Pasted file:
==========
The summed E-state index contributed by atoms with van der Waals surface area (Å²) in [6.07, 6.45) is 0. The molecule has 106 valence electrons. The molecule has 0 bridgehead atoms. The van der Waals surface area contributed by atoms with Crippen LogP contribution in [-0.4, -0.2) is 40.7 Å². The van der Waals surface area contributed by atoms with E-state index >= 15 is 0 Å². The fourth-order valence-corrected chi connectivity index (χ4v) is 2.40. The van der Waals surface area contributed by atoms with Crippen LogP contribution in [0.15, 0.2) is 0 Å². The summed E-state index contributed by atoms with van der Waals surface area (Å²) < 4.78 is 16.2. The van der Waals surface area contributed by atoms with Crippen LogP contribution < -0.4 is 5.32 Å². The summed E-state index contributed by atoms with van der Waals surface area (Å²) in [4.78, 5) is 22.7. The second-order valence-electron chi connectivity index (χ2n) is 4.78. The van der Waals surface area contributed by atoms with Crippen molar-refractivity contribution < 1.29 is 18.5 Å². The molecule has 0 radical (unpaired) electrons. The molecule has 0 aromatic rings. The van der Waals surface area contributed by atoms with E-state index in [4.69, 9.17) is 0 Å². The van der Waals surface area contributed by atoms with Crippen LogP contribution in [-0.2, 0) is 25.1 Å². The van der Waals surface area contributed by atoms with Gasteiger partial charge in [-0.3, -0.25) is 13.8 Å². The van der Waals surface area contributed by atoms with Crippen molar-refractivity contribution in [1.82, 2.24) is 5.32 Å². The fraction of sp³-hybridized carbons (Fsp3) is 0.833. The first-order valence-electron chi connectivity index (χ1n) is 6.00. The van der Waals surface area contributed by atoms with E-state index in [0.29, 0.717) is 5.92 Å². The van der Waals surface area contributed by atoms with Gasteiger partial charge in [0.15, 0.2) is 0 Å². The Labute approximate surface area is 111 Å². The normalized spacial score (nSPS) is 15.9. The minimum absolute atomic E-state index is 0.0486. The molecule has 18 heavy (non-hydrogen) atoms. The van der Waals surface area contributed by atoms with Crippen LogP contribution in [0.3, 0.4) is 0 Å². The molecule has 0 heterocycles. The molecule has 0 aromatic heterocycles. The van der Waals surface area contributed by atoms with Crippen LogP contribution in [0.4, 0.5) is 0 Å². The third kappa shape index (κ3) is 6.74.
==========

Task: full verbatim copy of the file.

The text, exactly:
The summed E-state index contributed by atoms with van der Waals surface area (Å²) in [6.07, 6.45) is 0. The molecule has 106 valence electrons. The molecule has 0 bridgehead atoms. The van der Waals surface area contributed by atoms with Crippen LogP contribution in [-0.4, -0.2) is 40.7 Å². The van der Waals surface area contributed by atoms with E-state index >= 15 is 0 Å². The fourth-order valence-corrected chi connectivity index (χ4v) is 2.40. The van der Waals surface area contributed by atoms with Crippen LogP contribution in [0.15, 0.2) is 0 Å². The summed E-state index contributed by atoms with van der Waals surface area (Å²) < 4.78 is 16.2. The van der Waals surface area contributed by atoms with Crippen LogP contribution < -0.4 is 5.32 Å². The summed E-state index contributed by atoms with van der Waals surface area (Å²) in [4.78, 5) is 22.7. The second-order valence-electron chi connectivity index (χ2n) is 4.78. The van der Waals surface area contributed by atoms with Crippen molar-refractivity contribution < 1.29 is 18.5 Å². The molecule has 0 radical (unpaired) electrons. The molecule has 0 aromatic rings. The van der Waals surface area contributed by atoms with E-state index in [4.69, 9.17) is 0 Å². The van der Waals surface area contributed by atoms with Crippen LogP contribution in [-0.2, 0) is 25.1 Å². The van der Waals surface area contributed by atoms with Gasteiger partial charge in [-0.3, -0.25) is 13.8 Å². The van der Waals surface area contributed by atoms with Crippen molar-refractivity contribution in [1.82, 2.24) is 5.32 Å². The fraction of sp³-hybridized carbons (Fsp3) is 0.833. The first-order valence-electron chi connectivity index (χ1n) is 6.00. The van der Waals surface area contributed by atoms with E-state index in [0.29, 0.717) is 5.92 Å². The van der Waals surface area contributed by atoms with Gasteiger partial charge in [0.15, 0.2) is 0 Å². The Labute approximate surface area is 111 Å². The normalized spacial score (nSPS) is 15.9. The minimum absolute atomic E-state index is 0.0486. The molecule has 18 heavy (non-hydrogen) atoms. The van der Waals surface area contributed by atoms with Crippen LogP contribution in [0.3, 0.4) is 0 Å². The molecule has 0 heterocycles. The molecule has 0 aromatic heterocycles. The van der Waals surface area contributed by atoms with Crippen LogP contribution in [0.4, 0.5) is 0 Å². The third kappa shape index (κ3) is 6.74.